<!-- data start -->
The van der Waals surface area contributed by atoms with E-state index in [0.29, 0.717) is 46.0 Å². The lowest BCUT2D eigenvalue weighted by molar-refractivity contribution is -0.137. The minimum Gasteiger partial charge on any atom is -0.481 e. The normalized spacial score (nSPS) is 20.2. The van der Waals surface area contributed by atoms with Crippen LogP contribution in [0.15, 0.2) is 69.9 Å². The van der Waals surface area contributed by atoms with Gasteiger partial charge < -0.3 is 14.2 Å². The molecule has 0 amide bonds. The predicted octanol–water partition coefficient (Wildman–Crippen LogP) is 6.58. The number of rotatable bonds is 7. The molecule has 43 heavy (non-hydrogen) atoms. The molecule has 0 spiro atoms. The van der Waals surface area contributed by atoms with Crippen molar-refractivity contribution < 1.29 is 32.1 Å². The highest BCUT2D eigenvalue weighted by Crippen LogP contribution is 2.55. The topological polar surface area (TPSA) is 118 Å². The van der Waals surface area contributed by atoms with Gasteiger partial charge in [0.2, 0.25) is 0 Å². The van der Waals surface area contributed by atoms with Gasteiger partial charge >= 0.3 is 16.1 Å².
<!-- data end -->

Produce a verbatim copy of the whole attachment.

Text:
The van der Waals surface area contributed by atoms with E-state index in [0.29, 0.717) is 46.0 Å². The lowest BCUT2D eigenvalue weighted by molar-refractivity contribution is -0.137. The minimum Gasteiger partial charge on any atom is -0.481 e. The normalized spacial score (nSPS) is 20.2. The van der Waals surface area contributed by atoms with Crippen LogP contribution in [0.15, 0.2) is 69.9 Å². The van der Waals surface area contributed by atoms with Gasteiger partial charge < -0.3 is 14.2 Å². The molecule has 0 amide bonds. The predicted octanol–water partition coefficient (Wildman–Crippen LogP) is 6.58. The number of rotatable bonds is 7. The molecule has 43 heavy (non-hydrogen) atoms. The molecule has 0 spiro atoms. The van der Waals surface area contributed by atoms with Crippen molar-refractivity contribution < 1.29 is 32.1 Å². The highest BCUT2D eigenvalue weighted by Crippen LogP contribution is 2.55. The topological polar surface area (TPSA) is 118 Å². The van der Waals surface area contributed by atoms with Gasteiger partial charge in [0.2, 0.25) is 0 Å². The van der Waals surface area contributed by atoms with Gasteiger partial charge >= 0.3 is 16.1 Å².